Dog-loving Japan baying for canine blood donors
By Chris Meyers
KAWASAKI, Japan (Reuters Life!) - One of Japan's largest animal medical centres is calling on blood donors of a different breed to help provide dogs with top-notch care.
Japan is a canine-crazy nation, with more than 6 million dogs registered as pets. Many provide company for the growing number of elderly people or sometimes replace children in a nation with one of the world's lowest birth-rates.
Many people expect their dogs, like themselves, to live to a ripe old age, and that means more blood is needed for the rise in the number of surgeries that often accompany growing older.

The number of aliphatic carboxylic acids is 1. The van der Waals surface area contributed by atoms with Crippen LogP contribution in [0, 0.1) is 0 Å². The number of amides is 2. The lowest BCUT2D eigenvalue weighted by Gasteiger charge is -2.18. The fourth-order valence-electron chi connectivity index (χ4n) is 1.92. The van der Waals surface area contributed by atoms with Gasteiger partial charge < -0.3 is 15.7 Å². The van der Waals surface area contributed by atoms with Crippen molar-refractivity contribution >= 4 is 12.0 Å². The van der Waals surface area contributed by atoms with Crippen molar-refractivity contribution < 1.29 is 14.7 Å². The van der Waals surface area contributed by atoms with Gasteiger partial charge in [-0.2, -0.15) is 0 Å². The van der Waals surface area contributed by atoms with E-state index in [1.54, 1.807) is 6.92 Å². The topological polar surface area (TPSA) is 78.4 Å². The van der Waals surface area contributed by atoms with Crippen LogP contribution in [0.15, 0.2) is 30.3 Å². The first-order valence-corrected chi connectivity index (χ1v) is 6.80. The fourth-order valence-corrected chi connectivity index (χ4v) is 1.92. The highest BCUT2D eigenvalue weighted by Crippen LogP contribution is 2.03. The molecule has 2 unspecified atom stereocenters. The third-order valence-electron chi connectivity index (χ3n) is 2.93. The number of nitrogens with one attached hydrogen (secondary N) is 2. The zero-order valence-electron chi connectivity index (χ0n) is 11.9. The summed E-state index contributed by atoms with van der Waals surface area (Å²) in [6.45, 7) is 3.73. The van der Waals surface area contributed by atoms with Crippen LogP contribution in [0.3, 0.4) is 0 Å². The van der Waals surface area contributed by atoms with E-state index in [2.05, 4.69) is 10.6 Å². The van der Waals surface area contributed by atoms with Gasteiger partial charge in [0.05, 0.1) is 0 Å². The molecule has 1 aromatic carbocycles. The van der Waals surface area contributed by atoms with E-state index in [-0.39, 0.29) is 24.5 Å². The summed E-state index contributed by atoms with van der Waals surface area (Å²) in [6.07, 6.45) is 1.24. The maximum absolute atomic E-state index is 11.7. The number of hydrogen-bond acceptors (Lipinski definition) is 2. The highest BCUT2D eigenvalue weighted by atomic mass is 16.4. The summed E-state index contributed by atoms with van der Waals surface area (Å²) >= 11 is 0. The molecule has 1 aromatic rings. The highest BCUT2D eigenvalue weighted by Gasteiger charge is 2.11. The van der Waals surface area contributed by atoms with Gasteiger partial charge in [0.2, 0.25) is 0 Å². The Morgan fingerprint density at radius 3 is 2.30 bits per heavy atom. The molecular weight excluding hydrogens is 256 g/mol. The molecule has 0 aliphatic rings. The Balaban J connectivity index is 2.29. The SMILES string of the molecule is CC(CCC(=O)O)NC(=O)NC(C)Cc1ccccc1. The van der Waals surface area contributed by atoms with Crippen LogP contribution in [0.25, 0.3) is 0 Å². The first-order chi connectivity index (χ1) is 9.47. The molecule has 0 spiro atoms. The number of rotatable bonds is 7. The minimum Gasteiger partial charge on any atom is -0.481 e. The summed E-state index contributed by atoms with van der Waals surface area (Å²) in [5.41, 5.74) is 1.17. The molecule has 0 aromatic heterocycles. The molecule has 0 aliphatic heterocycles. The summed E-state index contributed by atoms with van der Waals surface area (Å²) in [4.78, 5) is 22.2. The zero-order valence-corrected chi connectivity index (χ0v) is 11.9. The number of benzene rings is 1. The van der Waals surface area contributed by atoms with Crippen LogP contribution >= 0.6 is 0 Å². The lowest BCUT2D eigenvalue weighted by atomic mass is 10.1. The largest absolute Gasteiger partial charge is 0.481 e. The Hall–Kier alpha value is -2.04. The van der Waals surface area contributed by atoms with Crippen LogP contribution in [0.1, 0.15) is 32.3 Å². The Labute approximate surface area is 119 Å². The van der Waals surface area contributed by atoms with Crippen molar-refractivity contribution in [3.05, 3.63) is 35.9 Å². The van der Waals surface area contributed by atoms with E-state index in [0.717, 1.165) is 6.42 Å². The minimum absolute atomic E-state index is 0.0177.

"Due to both the increase in number and elderly population of animals, there has been an increase in medical complications," said Hiroyuki Ogawa, executive director of the Japan Animal Referral Medical Center in Kawasaki, on the outskirts of Tokyo.
"The most common use of transfusions is for blood loss, but the amount we use for cancer treatments has also increased."
Many dog owners in Japan have no qualms about spending a small fortune on their pet's health, but dog blood donation drives are rare, and complicated for many reasons.
There is no animal equivalent of the human blood bank in Japan, so hospitals and clinics must sort out any blood required for surgery beforehand.
Canine blood can only be stored for up to a month, after which it has to be thrown out, and each dog can only donate twice a year. Bigger dogs are also preferred over smaller ones because the average amount of blood they are asked to donate is about 200 ml (7 fl oz). There are 13 blood types too, which means there is a need for a variety of donors. Continued...